Judith Beck Zweigelt 2017
Judith’s parents, Matthias and Christine Beck, founded the family estate in 1976. Judith Beck made her first vintage in 2001. Judith gained international experience at world-renowned wineries, including Chateau Cos d’Estournel in Bordeaux, Braida in Piemonte and Errazuriz in Chile. Managing the family winery comes naturally to Judith who has an innate “sixth-sense” feel for the regional varieties Zweigelt, Blaufrankisch and St. Laurent.
Judith and her father Matthias practiced sustainable viticulture from the outset, and converted to bio-dynamic practice with the 2007 vintage. Vines are planted at high densities of up to 7,000 vines per hectare to limit yields and ensure ripe fruit at harvest time. Soils range from loam and clay on the lower vineyards to limestone, higher up on the ridges. She uses only native yeasts in the fermentation process.
Judith Beck is a member of the Pannobile association, as well as of 11 Frauen und ihre Weine (11 Women and their Wines). Judith aptly summarizes the philosophy of the estate: “Wine and the joy of living and pleasure all go hand in hand. We prefer wines which captivate all of our senses with each new bottle and each new sip.”
Fog and humidity arise from the Neusiedlersee (lake), and extend over the wet flatlands region of the same name, all the way to Austria’s border with Hungary. This moisture, coupled with the daily sunshine that reflects from its wet surfaces, serves as the perfect environment for the development of the desirable fungus called, Botrytis cinerea.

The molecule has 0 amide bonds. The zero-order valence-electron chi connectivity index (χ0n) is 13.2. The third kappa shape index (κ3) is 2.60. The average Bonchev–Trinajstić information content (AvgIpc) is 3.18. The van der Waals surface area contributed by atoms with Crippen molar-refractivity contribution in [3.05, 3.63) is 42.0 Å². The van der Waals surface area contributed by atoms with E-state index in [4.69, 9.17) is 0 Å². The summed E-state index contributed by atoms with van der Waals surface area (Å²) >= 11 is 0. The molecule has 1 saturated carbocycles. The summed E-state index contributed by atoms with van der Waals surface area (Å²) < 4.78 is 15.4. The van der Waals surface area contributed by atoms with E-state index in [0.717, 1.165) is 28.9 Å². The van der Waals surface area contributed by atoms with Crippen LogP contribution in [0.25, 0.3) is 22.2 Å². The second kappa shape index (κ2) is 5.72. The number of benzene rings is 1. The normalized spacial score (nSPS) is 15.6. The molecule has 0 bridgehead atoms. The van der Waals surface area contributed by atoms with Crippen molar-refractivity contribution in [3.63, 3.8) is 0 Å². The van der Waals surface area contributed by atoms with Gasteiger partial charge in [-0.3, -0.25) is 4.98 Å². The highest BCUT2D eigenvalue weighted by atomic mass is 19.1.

This fungus causes the grapes to essentially “rot” and dry, concentrating their sugars for harvest. It also helps the grapes develop intricate phenolic complexities leading to some of the most sought-after and unique sweet wines in the world. Austrian law categorizes these botrytized, sweet wines according to the must weight (sugar concentration) at harvest in the same way as the Germans. So the wines will be labeled, Auslese, Beerenauslese, Trockenbeerenauslese and Eiswein.
While the region’s reputation has historically ridden on the success of its sweet, botrytized wines, in 2011, Austria granted the official appellation of origin, Neusiedlersee, to its high quality Zweigelt red wines. As a result, any of its prestigious sweet wines will be actually be labeled after the general region of Burgenland.
Neusiedlersee’s slopes of mica, schist, limestone and variations in gravel, sand and clay make it ideal for its indigenous red varieties, Blaufränkisch, St. Laurent and Zwiegelt, as well as the international varieties of Pinot Noir (Blauburgunder), Merlot, Cabernet and even Syrah.
Though not widely planted here, some white wines, such as Pinot Blanc (Weissburgunder), have distinguished themselves locally.
Beyond the usual suspects, there are hundreds of red grape varieties grown throughout the world. Some are indigenous specialties capable of producing excellent single varietal wines, while others are better suited for use as blending grapes. Each has its own distinct viticultural characteristics, as well as aroma and flavor profiles, offering much to be discovered by the curious wine lover. In particular, Portugal and Italy are known for having a multitude of unique varieties but they can really be found in any region.